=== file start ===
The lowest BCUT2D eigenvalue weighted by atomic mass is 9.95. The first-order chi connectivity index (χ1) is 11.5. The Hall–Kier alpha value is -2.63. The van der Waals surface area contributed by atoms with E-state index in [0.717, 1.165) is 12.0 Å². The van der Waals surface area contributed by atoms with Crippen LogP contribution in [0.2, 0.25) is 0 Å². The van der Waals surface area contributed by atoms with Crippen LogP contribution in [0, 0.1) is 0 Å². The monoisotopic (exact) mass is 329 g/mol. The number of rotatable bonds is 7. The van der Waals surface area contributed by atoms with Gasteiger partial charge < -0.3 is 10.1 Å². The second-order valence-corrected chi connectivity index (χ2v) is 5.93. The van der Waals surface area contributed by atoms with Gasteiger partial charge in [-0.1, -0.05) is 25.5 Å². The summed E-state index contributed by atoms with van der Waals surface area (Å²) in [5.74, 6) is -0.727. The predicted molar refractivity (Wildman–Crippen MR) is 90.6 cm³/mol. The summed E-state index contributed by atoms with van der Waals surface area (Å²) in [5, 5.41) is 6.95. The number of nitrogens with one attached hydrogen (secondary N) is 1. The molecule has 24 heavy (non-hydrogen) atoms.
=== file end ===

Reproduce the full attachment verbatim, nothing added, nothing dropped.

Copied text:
The lowest BCUT2D eigenvalue weighted by atomic mass is 9.95. The first-order chi connectivity index (χ1) is 11.5. The Hall–Kier alpha value is -2.63. The van der Waals surface area contributed by atoms with E-state index in [0.717, 1.165) is 12.0 Å². The van der Waals surface area contributed by atoms with Crippen LogP contribution in [0.2, 0.25) is 0 Å². The van der Waals surface area contributed by atoms with Crippen LogP contribution in [0, 0.1) is 0 Å². The monoisotopic (exact) mass is 329 g/mol. The number of rotatable bonds is 7. The van der Waals surface area contributed by atoms with Gasteiger partial charge < -0.3 is 10.1 Å². The second-order valence-corrected chi connectivity index (χ2v) is 5.93. The van der Waals surface area contributed by atoms with Gasteiger partial charge in [-0.1, -0.05) is 25.5 Å². The summed E-state index contributed by atoms with van der Waals surface area (Å²) in [5.74, 6) is -0.727. The predicted molar refractivity (Wildman–Crippen MR) is 90.6 cm³/mol. The summed E-state index contributed by atoms with van der Waals surface area (Å²) in [5, 5.41) is 6.95. The number of nitrogens with one attached hydrogen (secondary N) is 1. The molecule has 24 heavy (non-hydrogen) atoms.